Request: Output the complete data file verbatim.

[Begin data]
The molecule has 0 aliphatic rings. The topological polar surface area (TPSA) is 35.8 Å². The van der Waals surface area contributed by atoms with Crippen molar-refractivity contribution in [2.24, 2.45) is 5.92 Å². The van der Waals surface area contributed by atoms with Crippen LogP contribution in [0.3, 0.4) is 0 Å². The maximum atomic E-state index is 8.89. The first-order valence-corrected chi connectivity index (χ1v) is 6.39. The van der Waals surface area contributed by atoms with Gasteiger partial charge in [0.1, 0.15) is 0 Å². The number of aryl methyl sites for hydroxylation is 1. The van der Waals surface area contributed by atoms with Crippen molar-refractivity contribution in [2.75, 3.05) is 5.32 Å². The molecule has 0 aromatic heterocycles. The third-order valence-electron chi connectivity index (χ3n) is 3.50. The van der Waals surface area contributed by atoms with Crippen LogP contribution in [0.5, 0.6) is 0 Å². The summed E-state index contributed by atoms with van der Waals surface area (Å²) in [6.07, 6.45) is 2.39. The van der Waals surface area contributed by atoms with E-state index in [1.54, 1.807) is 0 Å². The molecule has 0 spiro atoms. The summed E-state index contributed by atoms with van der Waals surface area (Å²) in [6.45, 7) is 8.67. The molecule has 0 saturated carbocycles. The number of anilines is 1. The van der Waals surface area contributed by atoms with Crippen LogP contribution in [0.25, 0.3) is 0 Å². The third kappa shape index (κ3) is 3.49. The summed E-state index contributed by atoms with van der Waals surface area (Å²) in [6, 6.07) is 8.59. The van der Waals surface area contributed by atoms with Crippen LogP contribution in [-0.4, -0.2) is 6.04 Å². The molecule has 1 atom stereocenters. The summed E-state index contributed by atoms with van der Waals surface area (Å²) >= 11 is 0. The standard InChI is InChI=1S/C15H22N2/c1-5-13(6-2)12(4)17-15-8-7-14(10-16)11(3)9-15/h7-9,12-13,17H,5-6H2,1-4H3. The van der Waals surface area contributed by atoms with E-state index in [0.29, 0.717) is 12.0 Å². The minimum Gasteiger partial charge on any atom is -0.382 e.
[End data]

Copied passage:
The molecule has 0 aliphatic rings. The topological polar surface area (TPSA) is 35.8 Å². The van der Waals surface area contributed by atoms with Crippen molar-refractivity contribution in [2.24, 2.45) is 5.92 Å². The van der Waals surface area contributed by atoms with Crippen LogP contribution in [0.3, 0.4) is 0 Å². The maximum atomic E-state index is 8.89. The first-order valence-corrected chi connectivity index (χ1v) is 6.39. The van der Waals surface area contributed by atoms with Gasteiger partial charge in [0.1, 0.15) is 0 Å². The number of aryl methyl sites for hydroxylation is 1. The van der Waals surface area contributed by atoms with Crippen molar-refractivity contribution in [2.75, 3.05) is 5.32 Å². The molecule has 0 aromatic heterocycles. The third-order valence-electron chi connectivity index (χ3n) is 3.50. The van der Waals surface area contributed by atoms with Crippen LogP contribution in [0.5, 0.6) is 0 Å². The summed E-state index contributed by atoms with van der Waals surface area (Å²) in [6.07, 6.45) is 2.39. The van der Waals surface area contributed by atoms with E-state index in [1.54, 1.807) is 0 Å². The molecule has 0 spiro atoms. The summed E-state index contributed by atoms with van der Waals surface area (Å²) in [6.45, 7) is 8.67. The molecule has 0 saturated carbocycles. The number of anilines is 1. The van der Waals surface area contributed by atoms with Crippen LogP contribution in [0.25, 0.3) is 0 Å². The third kappa shape index (κ3) is 3.49. The summed E-state index contributed by atoms with van der Waals surface area (Å²) in [6, 6.07) is 8.59. The van der Waals surface area contributed by atoms with Crippen LogP contribution in [-0.4, -0.2) is 6.04 Å². The molecule has 1 atom stereocenters. The summed E-state index contributed by atoms with van der Waals surface area (Å²) >= 11 is 0. The standard InChI is InChI=1S/C15H22N2/c1-5-13(6-2)12(4)17-15-8-7-14(10-16)11(3)9-15/h7-9,12-13,17H,5-6H2,1-4H3. The van der Waals surface area contributed by atoms with E-state index in [0.29, 0.717) is 12.0 Å². The minimum Gasteiger partial charge on any atom is -0.382 e.